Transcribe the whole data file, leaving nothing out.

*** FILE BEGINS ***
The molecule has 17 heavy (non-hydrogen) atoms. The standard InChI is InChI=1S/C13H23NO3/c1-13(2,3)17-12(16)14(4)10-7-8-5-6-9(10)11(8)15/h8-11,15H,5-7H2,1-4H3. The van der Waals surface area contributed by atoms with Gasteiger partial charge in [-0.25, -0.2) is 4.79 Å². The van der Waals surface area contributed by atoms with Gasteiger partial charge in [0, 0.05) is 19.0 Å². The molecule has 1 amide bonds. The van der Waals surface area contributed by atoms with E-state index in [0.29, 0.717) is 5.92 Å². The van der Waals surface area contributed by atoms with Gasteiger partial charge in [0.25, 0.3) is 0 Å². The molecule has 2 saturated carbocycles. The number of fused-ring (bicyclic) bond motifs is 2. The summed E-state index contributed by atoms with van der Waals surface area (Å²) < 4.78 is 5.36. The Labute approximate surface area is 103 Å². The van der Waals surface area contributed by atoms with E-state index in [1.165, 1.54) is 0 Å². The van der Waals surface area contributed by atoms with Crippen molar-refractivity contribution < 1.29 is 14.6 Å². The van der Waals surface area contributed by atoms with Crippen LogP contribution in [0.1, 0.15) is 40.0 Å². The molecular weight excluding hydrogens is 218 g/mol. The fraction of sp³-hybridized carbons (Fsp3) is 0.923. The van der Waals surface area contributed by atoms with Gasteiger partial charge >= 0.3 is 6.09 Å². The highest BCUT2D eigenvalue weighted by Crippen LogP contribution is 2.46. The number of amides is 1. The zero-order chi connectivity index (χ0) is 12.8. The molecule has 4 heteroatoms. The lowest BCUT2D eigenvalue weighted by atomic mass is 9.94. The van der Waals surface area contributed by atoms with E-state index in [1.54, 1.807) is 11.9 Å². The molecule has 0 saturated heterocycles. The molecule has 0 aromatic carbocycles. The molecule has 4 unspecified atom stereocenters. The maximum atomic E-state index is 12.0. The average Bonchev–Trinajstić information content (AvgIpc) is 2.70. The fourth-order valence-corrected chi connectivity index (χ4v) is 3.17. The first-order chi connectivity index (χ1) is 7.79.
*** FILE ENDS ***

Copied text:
The molecule has 17 heavy (non-hydrogen) atoms. The standard InChI is InChI=1S/C13H23NO3/c1-13(2,3)17-12(16)14(4)10-7-8-5-6-9(10)11(8)15/h8-11,15H,5-7H2,1-4H3. The van der Waals surface area contributed by atoms with Gasteiger partial charge in [-0.25, -0.2) is 4.79 Å². The van der Waals surface area contributed by atoms with Gasteiger partial charge in [0, 0.05) is 19.0 Å². The molecule has 1 amide bonds. The van der Waals surface area contributed by atoms with E-state index in [0.29, 0.717) is 5.92 Å². The van der Waals surface area contributed by atoms with Gasteiger partial charge in [0.25, 0.3) is 0 Å². The molecule has 2 saturated carbocycles. The number of fused-ring (bicyclic) bond motifs is 2. The summed E-state index contributed by atoms with van der Waals surface area (Å²) < 4.78 is 5.36. The Labute approximate surface area is 103 Å². The van der Waals surface area contributed by atoms with E-state index in [1.165, 1.54) is 0 Å². The van der Waals surface area contributed by atoms with Crippen molar-refractivity contribution < 1.29 is 14.6 Å². The van der Waals surface area contributed by atoms with Crippen LogP contribution in [0.1, 0.15) is 40.0 Å². The molecular weight excluding hydrogens is 218 g/mol. The fraction of sp³-hybridized carbons (Fsp3) is 0.923. The van der Waals surface area contributed by atoms with Gasteiger partial charge >= 0.3 is 6.09 Å². The highest BCUT2D eigenvalue weighted by Crippen LogP contribution is 2.46. The number of amides is 1. The zero-order chi connectivity index (χ0) is 12.8. The molecule has 4 heteroatoms. The lowest BCUT2D eigenvalue weighted by atomic mass is 9.94. The van der Waals surface area contributed by atoms with E-state index in [1.54, 1.807) is 11.9 Å². The molecule has 0 saturated heterocycles. The molecule has 0 aromatic carbocycles. The molecule has 4 unspecified atom stereocenters. The maximum atomic E-state index is 12.0. The average Bonchev–Trinajstić information content (AvgIpc) is 2.70. The fourth-order valence-corrected chi connectivity index (χ4v) is 3.17. The first-order chi connectivity index (χ1) is 7.79.